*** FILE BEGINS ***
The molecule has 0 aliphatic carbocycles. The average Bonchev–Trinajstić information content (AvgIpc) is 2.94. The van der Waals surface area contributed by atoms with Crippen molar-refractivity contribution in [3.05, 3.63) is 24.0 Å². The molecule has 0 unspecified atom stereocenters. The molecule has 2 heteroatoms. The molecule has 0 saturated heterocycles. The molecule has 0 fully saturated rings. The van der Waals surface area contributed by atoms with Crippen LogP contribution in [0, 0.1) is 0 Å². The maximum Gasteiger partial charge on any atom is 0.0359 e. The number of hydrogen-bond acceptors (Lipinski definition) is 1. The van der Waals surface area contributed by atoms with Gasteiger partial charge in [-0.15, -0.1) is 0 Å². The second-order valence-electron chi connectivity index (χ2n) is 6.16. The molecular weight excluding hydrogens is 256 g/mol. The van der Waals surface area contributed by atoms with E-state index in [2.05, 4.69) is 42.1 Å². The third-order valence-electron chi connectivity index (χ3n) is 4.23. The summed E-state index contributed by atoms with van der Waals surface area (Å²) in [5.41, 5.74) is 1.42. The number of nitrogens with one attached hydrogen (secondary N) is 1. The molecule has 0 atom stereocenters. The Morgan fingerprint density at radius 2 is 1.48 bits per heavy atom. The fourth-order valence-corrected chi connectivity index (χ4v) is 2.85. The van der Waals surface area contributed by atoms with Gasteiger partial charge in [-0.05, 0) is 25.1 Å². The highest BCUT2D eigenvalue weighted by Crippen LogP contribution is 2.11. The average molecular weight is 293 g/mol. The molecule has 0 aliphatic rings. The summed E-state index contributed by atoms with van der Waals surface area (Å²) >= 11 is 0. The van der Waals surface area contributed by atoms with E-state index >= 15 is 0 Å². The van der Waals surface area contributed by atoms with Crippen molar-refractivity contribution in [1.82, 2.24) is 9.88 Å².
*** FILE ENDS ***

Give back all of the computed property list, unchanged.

The molecule has 0 aliphatic carbocycles. The average Bonchev–Trinajstić information content (AvgIpc) is 2.94. The van der Waals surface area contributed by atoms with Crippen molar-refractivity contribution in [3.05, 3.63) is 24.0 Å². The molecule has 0 unspecified atom stereocenters. The molecule has 2 heteroatoms. The molecule has 0 saturated heterocycles. The molecule has 0 fully saturated rings. The van der Waals surface area contributed by atoms with Crippen LogP contribution in [0, 0.1) is 0 Å². The maximum Gasteiger partial charge on any atom is 0.0359 e. The number of hydrogen-bond acceptors (Lipinski definition) is 1. The van der Waals surface area contributed by atoms with Gasteiger partial charge in [-0.15, -0.1) is 0 Å². The second-order valence-electron chi connectivity index (χ2n) is 6.16. The molecular weight excluding hydrogens is 256 g/mol. The van der Waals surface area contributed by atoms with E-state index in [2.05, 4.69) is 42.1 Å². The third-order valence-electron chi connectivity index (χ3n) is 4.23. The summed E-state index contributed by atoms with van der Waals surface area (Å²) in [5.41, 5.74) is 1.42. The number of nitrogens with one attached hydrogen (secondary N) is 1. The molecule has 0 atom stereocenters. The Morgan fingerprint density at radius 2 is 1.48 bits per heavy atom. The fourth-order valence-corrected chi connectivity index (χ4v) is 2.85. The van der Waals surface area contributed by atoms with Gasteiger partial charge in [-0.05, 0) is 25.1 Å². The highest BCUT2D eigenvalue weighted by Crippen LogP contribution is 2.11. The average molecular weight is 293 g/mol. The molecule has 0 aliphatic rings. The summed E-state index contributed by atoms with van der Waals surface area (Å²) >= 11 is 0. The van der Waals surface area contributed by atoms with E-state index >= 15 is 0 Å². The van der Waals surface area contributed by atoms with Crippen molar-refractivity contribution in [1.82, 2.24) is 9.88 Å².